Wealth is everywhere. Mercedes and Jaguars are all over the place. The lawns are professionally manicured, and discreet service entrances are located around the sides. Yet for all that, the homes seldom exceed 2,500 sq ft, and as you stand in the street, you are seldom more than 30 feet from the front doors. Which makes Palm Springs the perfect place to tour on a bike.
Movie Stars and Architecture
BIKE Palm Springs takes a simple concept and executes it seamlessly. Walk in, plunk down a modest rental fee, and ride out on a plump-tired two wheeled cruiser which is yours to peddle around for the next four hours.
If you are a fan of the movies, you can purchase a detailed map of the stars’ homes, and before long you are standing in front of the former residences of Frank Sinatra, Ronald Reagan, Bing Crosby, Elizabeth Taylor and many others. There are more than 60 homes on the map.
The houses themselves are notable for their architecture. Desert Modern is a school that grew to prominence in the 1950’s and 60’s, distinguished by long, low sleek lines, cantilevered roofs, and airy spaces of glass. The homes are complemented and offset by the desert landscape, and more than half the homes are the work of celebrated architects. For those who admire residential architecture, Palm Springs is a treat.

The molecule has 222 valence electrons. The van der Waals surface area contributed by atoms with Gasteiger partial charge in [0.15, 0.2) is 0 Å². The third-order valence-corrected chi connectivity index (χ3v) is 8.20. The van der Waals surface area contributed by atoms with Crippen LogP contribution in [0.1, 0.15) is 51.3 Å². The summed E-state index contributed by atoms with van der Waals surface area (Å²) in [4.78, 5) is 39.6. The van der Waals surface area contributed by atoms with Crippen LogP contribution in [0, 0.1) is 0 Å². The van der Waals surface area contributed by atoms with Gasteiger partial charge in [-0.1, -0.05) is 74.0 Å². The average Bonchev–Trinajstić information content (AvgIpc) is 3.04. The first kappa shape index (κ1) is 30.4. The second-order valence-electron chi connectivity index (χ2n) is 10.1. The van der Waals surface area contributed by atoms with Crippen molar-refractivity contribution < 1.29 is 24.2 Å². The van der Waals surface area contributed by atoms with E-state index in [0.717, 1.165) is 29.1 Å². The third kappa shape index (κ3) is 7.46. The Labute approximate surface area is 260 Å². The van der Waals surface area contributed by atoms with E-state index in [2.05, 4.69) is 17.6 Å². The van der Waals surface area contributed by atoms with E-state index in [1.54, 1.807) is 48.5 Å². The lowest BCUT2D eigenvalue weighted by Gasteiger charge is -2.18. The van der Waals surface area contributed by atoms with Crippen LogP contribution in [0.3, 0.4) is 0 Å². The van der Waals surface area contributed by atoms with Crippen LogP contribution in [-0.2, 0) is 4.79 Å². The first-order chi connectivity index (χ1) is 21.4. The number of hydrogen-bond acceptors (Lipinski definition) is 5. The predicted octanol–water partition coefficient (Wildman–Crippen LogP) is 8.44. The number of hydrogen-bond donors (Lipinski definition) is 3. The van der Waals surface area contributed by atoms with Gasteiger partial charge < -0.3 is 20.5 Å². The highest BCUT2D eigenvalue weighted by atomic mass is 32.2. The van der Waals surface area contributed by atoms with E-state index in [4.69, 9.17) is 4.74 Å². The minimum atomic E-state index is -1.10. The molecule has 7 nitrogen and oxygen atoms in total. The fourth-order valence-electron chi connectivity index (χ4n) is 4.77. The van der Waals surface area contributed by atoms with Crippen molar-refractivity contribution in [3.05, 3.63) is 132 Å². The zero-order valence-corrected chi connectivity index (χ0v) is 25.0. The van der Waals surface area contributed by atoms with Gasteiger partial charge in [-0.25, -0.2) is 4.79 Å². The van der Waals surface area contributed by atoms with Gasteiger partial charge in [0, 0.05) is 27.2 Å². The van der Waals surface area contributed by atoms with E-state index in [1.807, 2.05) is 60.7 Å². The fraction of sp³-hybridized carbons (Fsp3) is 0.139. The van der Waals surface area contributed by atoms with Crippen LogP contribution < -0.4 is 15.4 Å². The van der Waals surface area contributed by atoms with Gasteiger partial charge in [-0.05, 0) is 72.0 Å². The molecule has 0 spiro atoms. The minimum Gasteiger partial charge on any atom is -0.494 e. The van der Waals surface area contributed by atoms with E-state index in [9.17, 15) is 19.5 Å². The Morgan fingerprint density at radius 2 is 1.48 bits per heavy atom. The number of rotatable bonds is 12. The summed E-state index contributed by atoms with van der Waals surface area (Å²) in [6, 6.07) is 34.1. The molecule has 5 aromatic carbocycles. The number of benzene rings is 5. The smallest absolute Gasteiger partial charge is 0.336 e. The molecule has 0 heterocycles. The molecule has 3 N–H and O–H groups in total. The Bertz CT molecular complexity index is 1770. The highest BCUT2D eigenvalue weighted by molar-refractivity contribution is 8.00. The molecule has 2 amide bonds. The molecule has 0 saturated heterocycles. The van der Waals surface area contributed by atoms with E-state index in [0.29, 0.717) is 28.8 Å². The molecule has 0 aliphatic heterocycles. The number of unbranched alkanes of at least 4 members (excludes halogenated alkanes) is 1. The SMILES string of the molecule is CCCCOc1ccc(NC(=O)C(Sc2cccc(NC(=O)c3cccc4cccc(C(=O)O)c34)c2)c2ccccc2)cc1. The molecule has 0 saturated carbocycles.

How to Kill Four Hours in No Time
When Rocky, the proprietor at BIKE Palm Springs, told me I had four hours to kill I was fairly certain I would return before then, but ended up using every second. The day was beautiful and as I tooled along, the air was fragrant with the scent of fruit trees and eucalyptus.
My eyes were enchanted too. As I got off my bike to peer into Bob Hope’s former backyard, I was struck by the colorful tableau of orange trees, green lawn and blue swimming pool. As I stood admiring the front lawn of Marilyn Monroe’s former home, I was charmed by the lush landscaping, and the cascade of bushes and flowers that tumbled nearly into the street.
Some homes were notable for their plainness. Dean Martin’s home looked no different than something you would see in any 1970’s era neighborhood. Elvis Presley’s home had all the character of a motor hotel. On the other hand, the home of Horace Dodge (president of Dodge Motors) was graceful and sleek, low lying and blending into the surrounding desert; and Debbie Reynolds’s home was noble and grand.